Chinese Ethnic Groups
China officially recognizes 56 ethnic groups, including the Han majority. These groups are incredibly culturally diverse; fifty-three ethnic groups have their own language and 23 have their own written language.
Approximately 8.4% of the Chinese population belongs to an ethnic minority group (i.e. not the Han majority). Put together, that is 111 million people, enough to be the 12th most populous country in the world! Minorities make up the population of 60% of China’s territory, mainly in Tibet and Xinjiang. About 8% of the Beijing population (800,000 people) belongs to an ethnic minority, most of whom are Mongolian or Manchurian. However, most minorities live in border areas rather than in major cities or interior regions.
The largest ethnic groups: The Han and Zhuang
Han Chinese represent more than 90% of China’s population and roughly 20% of the world’s population, around 1.1 billion people. Han Chinese derive from the Han Dynasty, which ruled for 400 years, making it the longest-ruling empire in China’s history. Most Han speak Mandarin.
After the Han, the biggest ethnic group is the Zhuang, with 18 million people. The Zhuang people are mostly concentrated in the Guangxi Zhuang Autonomous Region in southern China. Although the Zhuang have their own language, most of them speak Chinese dialects.
Muslim ethnic groups: The Hui and the Uyghur
There are two major Muslim ethnic groups in China: the Hui and the Uighurs. There are 10.5 million Hui and 10 million Uighurs in China.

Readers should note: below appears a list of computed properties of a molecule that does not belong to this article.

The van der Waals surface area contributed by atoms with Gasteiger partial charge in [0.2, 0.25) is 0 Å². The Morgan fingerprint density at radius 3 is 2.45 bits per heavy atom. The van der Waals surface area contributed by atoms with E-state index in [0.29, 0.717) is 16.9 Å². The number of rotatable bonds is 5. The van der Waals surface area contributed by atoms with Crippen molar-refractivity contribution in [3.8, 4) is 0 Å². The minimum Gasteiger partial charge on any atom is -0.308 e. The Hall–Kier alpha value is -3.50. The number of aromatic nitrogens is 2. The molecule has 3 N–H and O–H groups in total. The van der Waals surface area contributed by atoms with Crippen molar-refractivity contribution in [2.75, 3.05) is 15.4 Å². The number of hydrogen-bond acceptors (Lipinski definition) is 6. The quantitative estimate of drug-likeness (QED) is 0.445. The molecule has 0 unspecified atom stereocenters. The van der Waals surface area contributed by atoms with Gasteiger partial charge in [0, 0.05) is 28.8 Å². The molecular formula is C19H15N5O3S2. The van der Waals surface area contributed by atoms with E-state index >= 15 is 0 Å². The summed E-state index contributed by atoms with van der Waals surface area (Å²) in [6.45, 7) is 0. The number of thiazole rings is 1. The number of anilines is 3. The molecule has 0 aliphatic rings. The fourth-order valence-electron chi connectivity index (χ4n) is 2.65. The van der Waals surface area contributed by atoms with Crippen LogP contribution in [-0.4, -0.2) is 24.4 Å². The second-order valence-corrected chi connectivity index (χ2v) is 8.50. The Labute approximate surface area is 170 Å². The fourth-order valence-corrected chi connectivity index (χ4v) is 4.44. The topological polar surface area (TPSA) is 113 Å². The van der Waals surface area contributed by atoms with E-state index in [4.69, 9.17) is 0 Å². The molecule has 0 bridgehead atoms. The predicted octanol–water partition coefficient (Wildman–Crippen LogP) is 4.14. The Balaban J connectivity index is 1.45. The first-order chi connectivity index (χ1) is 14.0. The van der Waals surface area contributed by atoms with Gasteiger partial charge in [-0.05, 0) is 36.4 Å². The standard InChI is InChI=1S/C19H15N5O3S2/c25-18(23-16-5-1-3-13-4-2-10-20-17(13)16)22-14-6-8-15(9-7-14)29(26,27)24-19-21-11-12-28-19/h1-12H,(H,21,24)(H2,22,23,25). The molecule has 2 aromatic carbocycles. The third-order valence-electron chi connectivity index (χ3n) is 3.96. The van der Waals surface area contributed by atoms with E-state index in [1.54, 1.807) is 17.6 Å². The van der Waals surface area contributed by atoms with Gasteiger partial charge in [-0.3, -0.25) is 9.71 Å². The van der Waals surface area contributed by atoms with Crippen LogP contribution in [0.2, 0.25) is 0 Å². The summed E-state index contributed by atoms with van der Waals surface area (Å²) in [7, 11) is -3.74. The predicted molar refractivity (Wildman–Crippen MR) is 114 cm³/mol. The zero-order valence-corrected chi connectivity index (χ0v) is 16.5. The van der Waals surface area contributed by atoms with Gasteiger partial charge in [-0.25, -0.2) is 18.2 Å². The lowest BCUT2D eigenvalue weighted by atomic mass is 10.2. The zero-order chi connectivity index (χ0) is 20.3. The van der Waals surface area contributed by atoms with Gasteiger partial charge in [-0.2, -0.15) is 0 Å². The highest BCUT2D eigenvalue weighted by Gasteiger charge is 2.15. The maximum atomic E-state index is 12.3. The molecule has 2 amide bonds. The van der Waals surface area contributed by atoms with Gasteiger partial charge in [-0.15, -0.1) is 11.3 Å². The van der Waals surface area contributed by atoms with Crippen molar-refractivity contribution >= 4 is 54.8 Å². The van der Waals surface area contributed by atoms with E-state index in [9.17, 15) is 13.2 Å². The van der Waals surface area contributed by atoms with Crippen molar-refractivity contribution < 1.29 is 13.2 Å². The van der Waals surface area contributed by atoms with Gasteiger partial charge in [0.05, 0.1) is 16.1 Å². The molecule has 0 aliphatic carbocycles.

The Hui are concentrated in Ningxia Hui Autonomous Region in northwest China and also spread out across Xinjiang. The Hui practice Islam and are descendants of the Turks like the Uighurs, however, unlike them, they didn’t retain a Turkish dialect and mostly speak Mandarin. In some sense, the Hui are unique because they represent the only ethnic group in China for which religion is the only unifying criterion of identity. The vast majority of the Hui speak Mandarin and have the same dietary preferences as the Han, but refrain from eating pork, which is the most common meat consumed in China. The Hui have largely assimilated into Han society and have adapted their Islamic practices to fit into the Confucian-influenced culture. Hui mosques blend traditional Chinese dynastic architecture with Islamic motifs.
The Uighurs, on the other hand, account for more than half of all Muslims in China. They are distant relatives of the Turks and their language belongs to the Turkic group of the Altaic branch. Their written language is based on Arabic characters. Uighur means “unity” or “alliance” and they’re mostly settled in China’s northwestern territory, namely the Xinjiang province.
China’s most skilled equestrians: The Manchu and the Mongols